I recently went home to Los Angeles and did a photo shoot with Lucky Bird at Grand Central Market. You know I can’t stay away from fried chicken. Lucky Bird opened in Aug 2018 by Chef Chris Dane and Christine Dane. While they are the new kids of the current wave of new fried chicken restaurants opening in LA, Chef Dane has been planning and building out Lucky Bird since 2016.
Thank you to the crew at Barbuto for letting me photograph them as they were getting ready for dinner service.
I've been a fan of the restaurant and their roast chicken dish ever since I went there for one of my birthday lunches. It was mid March. I ordered the roast chicken with salsa verde and a glass of house wine. The weather was mild for March and I took advantage of it by sitting outside. It was perfect.
Barbuto was opened by Jonathan Waxman back in 2004! I didn't know it has been around for that long. Good for them!
I met Molly Yeh in Sept 2010 at the Vendy Awards. She was the winner of a month long free schnitzel from the Schnitzel & Things truck. Back then I was taking photos for the owners. The owners had asked Molly to help them at the Vendy and that was how we met and have been friends since then.
It's been awesome seeing Molly's journey. 6 years doesn't seem that long but so much has changed. OMG!
Anyways, go buy her book. I have already made this hot dish 3 times in the last 4 weeks. It's SO GOOD. It's like getting a super awesome warm hug when it's super freezing outside.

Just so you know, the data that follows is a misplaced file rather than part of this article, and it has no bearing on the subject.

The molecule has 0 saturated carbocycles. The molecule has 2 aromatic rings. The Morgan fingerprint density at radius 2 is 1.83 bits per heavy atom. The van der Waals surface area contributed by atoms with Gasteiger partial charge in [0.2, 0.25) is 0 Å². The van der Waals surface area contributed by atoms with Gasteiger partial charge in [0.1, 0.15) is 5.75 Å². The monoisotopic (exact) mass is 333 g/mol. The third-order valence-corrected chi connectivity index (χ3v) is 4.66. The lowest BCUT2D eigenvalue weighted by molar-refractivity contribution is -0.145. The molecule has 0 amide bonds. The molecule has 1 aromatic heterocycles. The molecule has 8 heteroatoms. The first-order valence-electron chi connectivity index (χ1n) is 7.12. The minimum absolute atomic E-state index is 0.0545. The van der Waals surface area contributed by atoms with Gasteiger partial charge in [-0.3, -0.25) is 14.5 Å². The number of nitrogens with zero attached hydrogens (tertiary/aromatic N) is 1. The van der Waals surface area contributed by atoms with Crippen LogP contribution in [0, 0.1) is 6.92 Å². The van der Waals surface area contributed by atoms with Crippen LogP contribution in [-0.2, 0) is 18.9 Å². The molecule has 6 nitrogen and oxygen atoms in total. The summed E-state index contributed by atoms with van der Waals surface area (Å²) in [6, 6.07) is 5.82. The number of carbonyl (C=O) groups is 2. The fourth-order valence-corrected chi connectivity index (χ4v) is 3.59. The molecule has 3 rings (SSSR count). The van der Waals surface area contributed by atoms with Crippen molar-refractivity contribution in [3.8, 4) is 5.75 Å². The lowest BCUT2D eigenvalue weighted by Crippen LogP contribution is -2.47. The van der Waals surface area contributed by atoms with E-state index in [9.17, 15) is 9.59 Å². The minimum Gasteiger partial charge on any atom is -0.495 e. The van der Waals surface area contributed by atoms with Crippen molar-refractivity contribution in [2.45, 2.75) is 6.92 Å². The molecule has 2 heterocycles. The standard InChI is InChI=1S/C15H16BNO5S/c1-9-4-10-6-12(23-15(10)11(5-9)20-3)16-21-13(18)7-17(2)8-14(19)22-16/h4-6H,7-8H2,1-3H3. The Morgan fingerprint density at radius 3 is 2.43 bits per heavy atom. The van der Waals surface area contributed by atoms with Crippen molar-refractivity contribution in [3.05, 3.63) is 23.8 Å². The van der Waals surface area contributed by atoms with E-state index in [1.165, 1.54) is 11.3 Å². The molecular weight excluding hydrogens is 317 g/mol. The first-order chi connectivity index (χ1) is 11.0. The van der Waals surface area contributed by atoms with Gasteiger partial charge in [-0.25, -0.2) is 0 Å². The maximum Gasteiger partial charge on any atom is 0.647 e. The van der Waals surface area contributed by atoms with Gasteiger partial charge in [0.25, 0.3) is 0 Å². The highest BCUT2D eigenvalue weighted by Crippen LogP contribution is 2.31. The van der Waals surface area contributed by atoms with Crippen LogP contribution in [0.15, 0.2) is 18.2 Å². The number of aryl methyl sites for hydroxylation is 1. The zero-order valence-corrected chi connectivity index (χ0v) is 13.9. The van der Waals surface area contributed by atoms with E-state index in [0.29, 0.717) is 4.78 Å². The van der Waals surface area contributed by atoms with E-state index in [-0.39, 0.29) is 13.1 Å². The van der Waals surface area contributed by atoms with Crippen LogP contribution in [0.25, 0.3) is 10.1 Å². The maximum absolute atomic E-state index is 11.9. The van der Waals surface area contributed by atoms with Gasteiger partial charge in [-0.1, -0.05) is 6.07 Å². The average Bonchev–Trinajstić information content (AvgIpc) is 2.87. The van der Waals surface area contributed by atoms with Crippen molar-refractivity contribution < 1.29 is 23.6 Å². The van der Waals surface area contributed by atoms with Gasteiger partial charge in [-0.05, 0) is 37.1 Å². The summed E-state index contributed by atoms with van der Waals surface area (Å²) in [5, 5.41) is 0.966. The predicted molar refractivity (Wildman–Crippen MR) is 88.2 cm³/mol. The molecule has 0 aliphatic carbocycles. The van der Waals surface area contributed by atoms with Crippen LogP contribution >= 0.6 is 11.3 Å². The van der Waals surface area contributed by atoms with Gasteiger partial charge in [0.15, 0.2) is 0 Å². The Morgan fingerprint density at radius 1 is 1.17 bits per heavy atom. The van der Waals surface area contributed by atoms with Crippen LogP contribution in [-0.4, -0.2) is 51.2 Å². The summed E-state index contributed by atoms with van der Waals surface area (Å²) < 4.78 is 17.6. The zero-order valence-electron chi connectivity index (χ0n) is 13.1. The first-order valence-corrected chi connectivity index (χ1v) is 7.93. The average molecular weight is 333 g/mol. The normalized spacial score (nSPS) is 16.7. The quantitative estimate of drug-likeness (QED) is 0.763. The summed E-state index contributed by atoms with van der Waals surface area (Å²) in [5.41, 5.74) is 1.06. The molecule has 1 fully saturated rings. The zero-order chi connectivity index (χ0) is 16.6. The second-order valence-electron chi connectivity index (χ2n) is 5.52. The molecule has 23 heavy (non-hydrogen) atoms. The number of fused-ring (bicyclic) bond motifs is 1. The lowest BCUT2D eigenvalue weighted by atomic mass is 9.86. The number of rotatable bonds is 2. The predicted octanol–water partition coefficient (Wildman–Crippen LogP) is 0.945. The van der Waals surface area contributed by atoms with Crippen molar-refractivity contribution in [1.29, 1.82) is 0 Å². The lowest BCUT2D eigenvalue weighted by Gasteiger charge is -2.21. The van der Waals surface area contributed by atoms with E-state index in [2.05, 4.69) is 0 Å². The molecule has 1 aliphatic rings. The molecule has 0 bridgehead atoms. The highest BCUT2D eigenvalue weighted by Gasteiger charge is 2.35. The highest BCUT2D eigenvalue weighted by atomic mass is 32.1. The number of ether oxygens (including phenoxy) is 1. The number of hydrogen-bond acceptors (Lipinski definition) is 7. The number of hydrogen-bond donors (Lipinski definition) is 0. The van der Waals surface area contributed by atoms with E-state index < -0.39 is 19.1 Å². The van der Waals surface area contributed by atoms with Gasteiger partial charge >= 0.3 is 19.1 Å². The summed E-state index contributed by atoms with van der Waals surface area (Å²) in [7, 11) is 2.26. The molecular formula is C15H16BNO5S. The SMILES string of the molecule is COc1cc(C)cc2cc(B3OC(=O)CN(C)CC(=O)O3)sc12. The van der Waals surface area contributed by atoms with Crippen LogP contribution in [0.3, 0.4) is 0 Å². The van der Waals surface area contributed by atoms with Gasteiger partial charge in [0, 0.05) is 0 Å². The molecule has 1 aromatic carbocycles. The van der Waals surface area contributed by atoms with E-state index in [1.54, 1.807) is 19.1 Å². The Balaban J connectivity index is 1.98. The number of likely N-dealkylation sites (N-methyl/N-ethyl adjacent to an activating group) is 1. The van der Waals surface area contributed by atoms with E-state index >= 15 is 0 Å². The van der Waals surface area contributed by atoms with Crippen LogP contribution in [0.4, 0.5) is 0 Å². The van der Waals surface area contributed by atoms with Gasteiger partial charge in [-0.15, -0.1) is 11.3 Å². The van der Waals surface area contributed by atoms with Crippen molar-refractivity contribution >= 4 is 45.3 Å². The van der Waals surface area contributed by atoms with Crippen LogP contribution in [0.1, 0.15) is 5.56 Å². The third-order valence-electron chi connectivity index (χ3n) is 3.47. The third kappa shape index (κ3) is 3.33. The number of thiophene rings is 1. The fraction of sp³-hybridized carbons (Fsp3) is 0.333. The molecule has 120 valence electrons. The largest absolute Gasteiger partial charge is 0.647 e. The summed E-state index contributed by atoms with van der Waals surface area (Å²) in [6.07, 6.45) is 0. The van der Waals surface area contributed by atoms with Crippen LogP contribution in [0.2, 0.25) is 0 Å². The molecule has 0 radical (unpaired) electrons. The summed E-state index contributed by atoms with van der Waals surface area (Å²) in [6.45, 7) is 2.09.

3/4 cup peas, fresh or frozen
1 1/2 pounds of boneless, skinless chicken thigh, cut into 1/2 to 3/4 inch pieces
1/2 teaspoon dried thyme
18 ounces frozen Tater Tots
Ketchup, for serving (optional)
3 tablespoons unsalted butter
1 large onion, finely chopped
3 carrots, cut into 1/2 inch pieces
6 tablespoons flour
3 cups whole milk
Enough chicken broth base to make 3 cups broth
Preheat the oven to 400 F
In a large skillet, melt the butter over medium high heat.
Add the onion and carrots and a pinch of salt and cook, stirring until soft, about 10 minutes.
Stir in the flour so that it gets evenly distributed.
Add 1 1/2 cups of the milk, stirring constantly until thickened. Repeat with the remaining 1 1/2 cups milk.
Stir in the chicken broth base, peas, chicken, thyme, and a few turns of pepper and simmer, stirring often, until the chicken is cooked through and no longer pink, 10 to 15 minutes.
Taste the mixture and adjust seasonings if desired.
Transfer the mixture to an 11x8 inch baking dish (or other 3-quart ovenproof dish) and cover the bitch with Tater Tots.
Arrange them snugly and neatly.
Bake until the tots are golden brown.
Begin checking for doneness at 30 minutes.
Let cool slightly and serve with ketchup, if desired.
It's cold. It went from a light thin jacket weather to hoodie weather to this morning when I thought about maybe wearing my winter coat. I used to LOVE winter and cold weather.....until I moved to NYC from LA. I never needed a scarf or gloves in LA nor any super thick coats. But now once it dips into the 50s it's all the layers I can wear at one time, knee high socks, thermal undies, two beanies. But you know, it's also comfort food season. It's like gimme all the mac n'cheese, hotdish, beef stew, risotto, congee, lasagna, endless supply of fettuccine alfredo, and butternut squash soup!
My perfect cold day scenario is hugging a bowl of oyakoDON by the fireplace and it's snowing outside and I have a cup of green tea and maybe White Christmas is playing on TBS. Or Forrest Gump, TBS is always playing Forrest Gump.